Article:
For a young company, an efficient IT infrastructure can mean the difference between success or failure. Right Media,...
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a two-and-a-half-year-old online advertising company learned that the hard way.
Just months into launching its business, the New York City-based startup had to redo its entire technology infrastructure. The company was growing in leaps and bounds and ran into power density and cooling requirements in its existing data center.
Matthew Philips, vice president of technology at Right Media, needed to make changes to his equipment to avoid running into the same problems again. And direct current (DC) powered servers were the answer.
Right Media went with DC-powered Scale Out series servers from Milpitas, Calif.-based Rackable Systems.
"Previously, the limiting factor in our data centers was power; providing enough for all of our racks in a limited data center space," Philips said. "Using DC power [servers], we're saving money on energy, while receiving 20% more compute power in the same footprint."
DC-powered servers have sparked the interest of data center pros concerned with power requirements. One approach requires housing a DC plant on site that feeds directly to the servers and switches, and also keeps the batteries charged. This has been the approach in the telco industry for decades on high-end PBX equipment.
The other approach -- more practical for existing facilities rigged out for AC -- is putting a rectifier and shared power supply into the rack and distribute DC to the various devices.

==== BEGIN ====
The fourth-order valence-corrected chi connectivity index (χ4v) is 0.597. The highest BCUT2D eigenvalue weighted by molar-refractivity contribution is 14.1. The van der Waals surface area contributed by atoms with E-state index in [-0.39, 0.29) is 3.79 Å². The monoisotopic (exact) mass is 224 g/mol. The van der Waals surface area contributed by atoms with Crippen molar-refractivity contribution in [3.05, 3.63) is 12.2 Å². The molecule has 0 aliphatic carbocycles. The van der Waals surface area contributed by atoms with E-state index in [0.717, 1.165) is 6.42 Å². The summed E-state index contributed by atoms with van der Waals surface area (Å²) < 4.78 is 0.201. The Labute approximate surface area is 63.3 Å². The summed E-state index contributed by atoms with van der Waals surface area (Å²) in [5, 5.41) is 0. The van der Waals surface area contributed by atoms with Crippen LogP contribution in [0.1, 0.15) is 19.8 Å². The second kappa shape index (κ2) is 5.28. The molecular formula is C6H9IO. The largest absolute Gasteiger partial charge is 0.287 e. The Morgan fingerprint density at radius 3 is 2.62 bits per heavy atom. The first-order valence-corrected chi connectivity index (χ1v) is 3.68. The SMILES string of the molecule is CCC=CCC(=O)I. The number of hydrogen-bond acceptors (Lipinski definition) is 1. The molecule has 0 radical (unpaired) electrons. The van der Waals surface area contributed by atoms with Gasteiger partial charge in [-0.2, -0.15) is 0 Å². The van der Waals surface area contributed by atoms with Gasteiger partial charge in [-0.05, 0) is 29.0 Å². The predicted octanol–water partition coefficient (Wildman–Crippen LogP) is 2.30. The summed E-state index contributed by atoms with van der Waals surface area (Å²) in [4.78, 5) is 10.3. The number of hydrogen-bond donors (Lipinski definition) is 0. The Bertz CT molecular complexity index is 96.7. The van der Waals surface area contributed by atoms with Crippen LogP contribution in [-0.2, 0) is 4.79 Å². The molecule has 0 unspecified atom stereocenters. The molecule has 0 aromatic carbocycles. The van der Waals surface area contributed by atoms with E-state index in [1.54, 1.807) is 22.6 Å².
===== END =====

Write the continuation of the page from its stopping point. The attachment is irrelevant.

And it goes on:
When Right Media revamped its IT infrastructure, it moved out of the data center space it was leasing and moved its servers into a facility owned by Foster City, Calif.-based Equinix. But Equinix didn't provide a DC plant, so Philips opted for the rack-level DC distribution model.
"There are very few data centers [available for lease] that can provide a direct DC power plant," Philips said. "But by rectifying AC to DC and housing the power supply at the rack level, it gets rid of the server-based power supply and opens up airflow to the processor. It tackles power redundancy at the rack level [as opposed to each individual server] and it's more efficient," Philips said.
According to research from IDC, this DC-powered design is more efficient than traditional AC designs, reducing server power consumption by nearly a third. Also, by removing the individual power supplies from the servers, DC-powered equipment can shift a large heat load out of the servers to the rectifiers generating between 20% and 40% less heat at the system level, compared with the design of a traditional AC-powered rack.
But Philips doesn't need Rackable or IDC to tell him. Right Media buys power, cooling and floor space from Equinix, which is how Philips measures his new servers against the old ones, and knows he's getting savings on the DC racks.
Let us know what you think about the story; e-mail: Matt Stansberry, News Editor